With "green" being all the rage the last few years, it's no wonder environmental issues have become so mainstream. But media savvy and socially responsible feminists know that environmentalism and ecofeminism are not new ideas, even as many of the relationships between the planet and women's rights become more salient as the earth warms and we suffer the effects. In the next weeks, I'll be looking at a variety of intersecting issues including the human cost of chocolate, the use of fur in northern climates and indigenous cultures, soy and soybean farming, nuclear power's environmental effects, ideas for carbon-free transit, the links between racism and animal oppression, and how you can be a pro-choice vegan.
"The greatest thing is that I can never anticipate how people are going to react to my projects. Without fail, it's a hugely delightful experience and that's why I do any of the pieces I've done. I want to see the exchange with the people." ~ Keetra Dean Dixon
As played by Sharon Gless, Madeline -- sporting shoulder-dusting earrings, a Guy Fieri haircut and a perpetual cigarette dangling between frosted-coral lips -- cannily works the motherly-retiree angle as a way of getting people's guards down (including her son's) and then mercilessly imposing her will on them. Truly, she's an inspiration for anyone looking for an alternative to today's youth-obsessed TV culture.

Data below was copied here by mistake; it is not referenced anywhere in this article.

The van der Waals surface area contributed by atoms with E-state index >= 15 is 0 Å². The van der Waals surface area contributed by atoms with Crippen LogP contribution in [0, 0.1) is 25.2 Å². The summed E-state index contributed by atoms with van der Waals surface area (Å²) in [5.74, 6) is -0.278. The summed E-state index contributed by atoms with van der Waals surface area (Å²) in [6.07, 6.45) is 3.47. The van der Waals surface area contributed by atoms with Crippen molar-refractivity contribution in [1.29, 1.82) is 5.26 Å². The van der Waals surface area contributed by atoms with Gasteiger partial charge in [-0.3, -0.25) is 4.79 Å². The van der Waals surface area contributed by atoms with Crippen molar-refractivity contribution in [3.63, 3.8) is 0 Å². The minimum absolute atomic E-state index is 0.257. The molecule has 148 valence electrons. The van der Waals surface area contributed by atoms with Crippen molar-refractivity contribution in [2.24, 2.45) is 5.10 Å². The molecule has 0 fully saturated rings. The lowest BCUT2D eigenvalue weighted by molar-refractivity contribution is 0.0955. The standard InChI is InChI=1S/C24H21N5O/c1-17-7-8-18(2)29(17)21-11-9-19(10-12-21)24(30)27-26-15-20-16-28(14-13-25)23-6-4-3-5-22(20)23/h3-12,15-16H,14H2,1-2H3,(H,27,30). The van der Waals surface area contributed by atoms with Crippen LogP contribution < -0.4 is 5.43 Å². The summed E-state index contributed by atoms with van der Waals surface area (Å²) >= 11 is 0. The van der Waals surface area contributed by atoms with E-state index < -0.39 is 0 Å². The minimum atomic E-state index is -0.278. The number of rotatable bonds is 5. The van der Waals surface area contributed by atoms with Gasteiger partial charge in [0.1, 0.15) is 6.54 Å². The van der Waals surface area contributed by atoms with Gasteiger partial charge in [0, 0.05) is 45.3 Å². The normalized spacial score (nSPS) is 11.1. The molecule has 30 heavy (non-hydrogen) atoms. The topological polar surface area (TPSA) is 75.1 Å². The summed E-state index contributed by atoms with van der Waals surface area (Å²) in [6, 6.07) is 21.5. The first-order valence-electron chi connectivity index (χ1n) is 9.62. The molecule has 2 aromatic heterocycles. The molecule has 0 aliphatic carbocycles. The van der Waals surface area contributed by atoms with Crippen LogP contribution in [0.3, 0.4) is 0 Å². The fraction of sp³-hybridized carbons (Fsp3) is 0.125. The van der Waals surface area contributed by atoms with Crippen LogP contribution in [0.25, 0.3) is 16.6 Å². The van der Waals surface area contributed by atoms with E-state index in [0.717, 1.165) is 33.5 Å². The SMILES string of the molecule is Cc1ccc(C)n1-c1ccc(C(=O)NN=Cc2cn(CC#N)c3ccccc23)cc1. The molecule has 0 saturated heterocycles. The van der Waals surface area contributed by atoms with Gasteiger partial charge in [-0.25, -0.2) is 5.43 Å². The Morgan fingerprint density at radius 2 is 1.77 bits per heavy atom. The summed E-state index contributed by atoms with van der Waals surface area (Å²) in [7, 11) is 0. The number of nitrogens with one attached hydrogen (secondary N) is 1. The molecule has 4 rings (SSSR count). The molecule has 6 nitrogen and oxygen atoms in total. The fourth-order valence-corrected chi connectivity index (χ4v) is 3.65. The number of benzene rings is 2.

Which celebrity has earned more bad press for reported acts of domestic violence—Chris Brown or Charlie Sheen?
When gossip Web site TMZ.com criticized Brown Jan. 21 for appearing with designer Jean Paul Gaultier, in makeup that made him look bruised and bloodied for a "warrior-themed runway show," visitors to the site accused TMZ of vilifying Brown while giving Sheen a pass for allegedly battering his wife on Christmas.
As we've seen in past editions of BitchTapes, many Bitch Media staffers spent the 90s listening to super cool, street-cred building riot grrrl jams. Well, I've got a confession to make: Even though I grew up in the Pacific Northwest, I had no idea that riot grrrl was even happening until it was already over. No, I spent my formative feminist years listening mainly to top 40 radio. Lucky for me, that included a whole lot of all-female R&B music. Behold:
Alas, there is no "Check out the patrons at a water park" cable channel, but there are sports, glorious televised sports, and nothing is more rewarding than watching the NCAA softball finals (to give one example) or the NCAA swimming and diving finals (to give another). And coming up, there are the Olympics.
So, can I ask what the obsession with Ke$ha is? I only ask, because I too am completely enamored with her while simultaneously holding back the urge to be violently ill. The 'party girl' aesthetic and persona is certainly nothing new. From Paris to Lindsay to every other brand of this celebrity girl whose name is synonymous with blackouts and so-called 'bad behavior" – we've seen/heard/and stomached it all. Yet is there something special about this Nashville-bred DIY artist (I, too, wear cowboy boots and rock gaudy gold when the mood strikes me)? The simple answer is ..
Works by two mixed-race Brits—musician Corinne Bailey Rae and writer Zadie Smith—have recently been profiled in the New York Times. Both women navigate their collective white and Caribbean ancestry by embracing hybridity instead of relegating themselves to one group. Their doing so challenges entrenched American notions of race that say that multiracial people must choose one ethnicity or another, not all.